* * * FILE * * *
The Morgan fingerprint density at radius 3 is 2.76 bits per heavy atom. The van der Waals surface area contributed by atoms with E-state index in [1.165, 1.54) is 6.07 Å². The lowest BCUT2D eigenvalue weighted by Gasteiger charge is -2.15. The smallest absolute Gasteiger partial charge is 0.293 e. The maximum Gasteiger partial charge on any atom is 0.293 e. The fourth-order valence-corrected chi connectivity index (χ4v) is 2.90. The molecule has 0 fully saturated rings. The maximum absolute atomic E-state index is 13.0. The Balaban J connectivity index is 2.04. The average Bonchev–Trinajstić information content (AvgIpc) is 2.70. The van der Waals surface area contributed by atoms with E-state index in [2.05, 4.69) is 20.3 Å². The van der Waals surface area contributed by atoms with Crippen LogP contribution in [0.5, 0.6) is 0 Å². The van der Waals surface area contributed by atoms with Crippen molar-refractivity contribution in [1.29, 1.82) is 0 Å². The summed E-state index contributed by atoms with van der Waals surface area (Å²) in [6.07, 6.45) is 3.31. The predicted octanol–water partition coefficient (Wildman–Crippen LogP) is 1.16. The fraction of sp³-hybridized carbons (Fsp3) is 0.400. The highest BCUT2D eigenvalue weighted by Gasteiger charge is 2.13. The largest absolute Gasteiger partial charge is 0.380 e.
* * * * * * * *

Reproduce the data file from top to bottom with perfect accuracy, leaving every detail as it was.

The Morgan fingerprint density at radius 3 is 2.76 bits per heavy atom. The van der Waals surface area contributed by atoms with E-state index in [1.165, 1.54) is 6.07 Å². The lowest BCUT2D eigenvalue weighted by Gasteiger charge is -2.15. The smallest absolute Gasteiger partial charge is 0.293 e. The maximum Gasteiger partial charge on any atom is 0.293 e. The fourth-order valence-corrected chi connectivity index (χ4v) is 2.90. The molecule has 0 fully saturated rings. The maximum absolute atomic E-state index is 13.0. The Balaban J connectivity index is 2.04. The average Bonchev–Trinajstić information content (AvgIpc) is 2.70. The van der Waals surface area contributed by atoms with E-state index in [2.05, 4.69) is 20.3 Å². The van der Waals surface area contributed by atoms with Crippen LogP contribution in [0.5, 0.6) is 0 Å². The van der Waals surface area contributed by atoms with Crippen molar-refractivity contribution in [1.29, 1.82) is 0 Å². The summed E-state index contributed by atoms with van der Waals surface area (Å²) in [6.07, 6.45) is 3.31. The predicted octanol–water partition coefficient (Wildman–Crippen LogP) is 1.16. The fraction of sp³-hybridized carbons (Fsp3) is 0.400. The highest BCUT2D eigenvalue weighted by Gasteiger charge is 2.13. The largest absolute Gasteiger partial charge is 0.380 e.